“In my lifetime I’ve never seen land and interest rates so low at the same time,” he said, but “people are still hesitant” to buy. “Nobody is really sure what our future is going to bring,” he said.


Nelsen mentioned the recent tsunami in Japan. “We have no idea how that’s going to affect us.” The unrest in the Mideast also will have an impact, he said.


Nelsen described himself as “an optimistic realist.” That means, he said, “we have to figure out, ‘How are we going to make it work?’”


He said Marlette manufactured homes are “the best in the industry,” and said he has a good customer base in the area. “The frustrating thing is getting people to commit.”


He also said potential customers are looking for smaller units, though there are occasional exceptions.


Nelsen has run the Sequim dealership in Sequim for 10 years. In the past two years he’s been required to put his own money into the business to keep it healthy. He said he had little choice in the matter: “I own the property.”


Nelsen retains his optimism: “To me the cup is always half full. I hope to get back some of what I put into it.”

Difficult decisions

Walt Schubert, owner and broker for Action Property Management, said his business is turning away more potential renters.


“The quality of the tenants out there looking for rentals is lower than before,” he said. “We have to be more careful with our screening.”


Every management agency screens potential clients to gauge their ability to pay and to be good tenants. Red flags go up when they spot large debts, poor rental history or a criminal record. Some causes are more benign, but no less critical, including an unstable work history.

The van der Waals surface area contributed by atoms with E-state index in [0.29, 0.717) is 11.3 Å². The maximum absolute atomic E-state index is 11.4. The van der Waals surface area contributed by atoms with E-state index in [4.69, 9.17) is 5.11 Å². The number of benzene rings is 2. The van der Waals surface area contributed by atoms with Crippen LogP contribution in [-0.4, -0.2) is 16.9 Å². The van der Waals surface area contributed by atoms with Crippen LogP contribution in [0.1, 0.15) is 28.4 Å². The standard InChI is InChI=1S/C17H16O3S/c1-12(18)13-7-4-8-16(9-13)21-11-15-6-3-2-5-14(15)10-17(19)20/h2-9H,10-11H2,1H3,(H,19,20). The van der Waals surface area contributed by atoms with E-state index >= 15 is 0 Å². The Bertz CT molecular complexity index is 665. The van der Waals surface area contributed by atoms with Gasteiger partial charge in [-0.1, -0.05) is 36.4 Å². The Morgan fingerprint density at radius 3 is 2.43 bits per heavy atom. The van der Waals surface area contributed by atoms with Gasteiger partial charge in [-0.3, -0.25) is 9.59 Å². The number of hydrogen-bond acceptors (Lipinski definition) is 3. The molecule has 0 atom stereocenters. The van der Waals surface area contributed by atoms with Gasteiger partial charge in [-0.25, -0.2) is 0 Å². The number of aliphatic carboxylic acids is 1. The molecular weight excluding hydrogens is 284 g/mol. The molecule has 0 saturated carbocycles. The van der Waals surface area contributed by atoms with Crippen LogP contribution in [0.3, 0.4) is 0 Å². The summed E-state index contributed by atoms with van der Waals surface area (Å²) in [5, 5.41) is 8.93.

Valerie Lape, broker and property manager with John L. Scott, agrees with Schubert that finding qualified tenants is tough.


“Job security is hard to get,” she said.


Lape said it’s also “difficult to maintain people who are qualified. If someone who comes in with a low-level rent (and) making minimum wage gets their hours cut, they ask if they can (pay) a lower amount.”


While people of all ages are renting in Sequim, the management companies say they are seeing more young, single parents, most of whom are uneducated and who are holding down low-paying service jobs.

Heidi Ennes, broker for Sequim’s Landmark Property Management, said she is seeing more roommates and extended families sharing the cost of renting a home.


“We have talked to home-owners who have decided to take in a lodger to help with the cost of maintaining their homes,” she said.


Lape and Schubert said several former homeowners now are renting from them.


“It’s pretty common,” Schubert said. “I have an average of one a month in my office. Most of them, they got sucked in on these sucker loans and when the balloon came along … They thought by the time the payments went up they could afford it. So those people either lost their homes or their credit is so messed up they can’t buy again.”


Reach Mark Couhig at



We encourage an open exchange of ideas on this story's topic, but we ask you to follow our guidelines for respecting community standards. Personal attacks, inappropriate language, and off-topic comments may be removed, and comment privileges revoked, per our Terms of Use. Please see our FAQ if you have questions or concerns about using Facebook to comment.
blog comments powered by Disqus

Read the Oct 20
Green Edition

Browse the print edition page by page, including stories and ads.

Browse the archives.

Friends to Follow

View All Updates